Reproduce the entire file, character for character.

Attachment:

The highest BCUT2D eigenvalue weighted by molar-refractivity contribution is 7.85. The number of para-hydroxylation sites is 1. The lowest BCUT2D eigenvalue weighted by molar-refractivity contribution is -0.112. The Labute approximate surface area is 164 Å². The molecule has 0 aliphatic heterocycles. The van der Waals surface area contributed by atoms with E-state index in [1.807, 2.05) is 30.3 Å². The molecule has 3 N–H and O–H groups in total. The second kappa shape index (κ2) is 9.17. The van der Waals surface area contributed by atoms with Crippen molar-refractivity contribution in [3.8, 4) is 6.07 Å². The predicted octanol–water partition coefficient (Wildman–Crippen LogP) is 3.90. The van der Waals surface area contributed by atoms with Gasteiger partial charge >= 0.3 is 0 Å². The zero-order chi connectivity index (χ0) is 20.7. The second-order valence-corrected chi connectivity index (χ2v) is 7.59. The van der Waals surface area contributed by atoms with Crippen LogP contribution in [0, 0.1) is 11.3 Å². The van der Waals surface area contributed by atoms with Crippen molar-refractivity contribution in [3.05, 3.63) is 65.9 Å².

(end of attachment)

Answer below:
The highest BCUT2D eigenvalue weighted by molar-refractivity contribution is 7.85. The number of para-hydroxylation sites is 1. The lowest BCUT2D eigenvalue weighted by molar-refractivity contribution is -0.112. The Labute approximate surface area is 164 Å². The molecule has 0 aliphatic heterocycles. The van der Waals surface area contributed by atoms with E-state index in [1.807, 2.05) is 30.3 Å². The molecule has 3 N–H and O–H groups in total. The second kappa shape index (κ2) is 9.17. The van der Waals surface area contributed by atoms with Crippen molar-refractivity contribution in [3.8, 4) is 6.07 Å². The predicted octanol–water partition coefficient (Wildman–Crippen LogP) is 3.90. The van der Waals surface area contributed by atoms with Gasteiger partial charge >= 0.3 is 0 Å². The zero-order chi connectivity index (χ0) is 20.7. The second-order valence-corrected chi connectivity index (χ2v) is 7.59. The van der Waals surface area contributed by atoms with Crippen LogP contribution in [0, 0.1) is 11.3 Å². The van der Waals surface area contributed by atoms with Crippen molar-refractivity contribution in [3.05, 3.63) is 65.9 Å².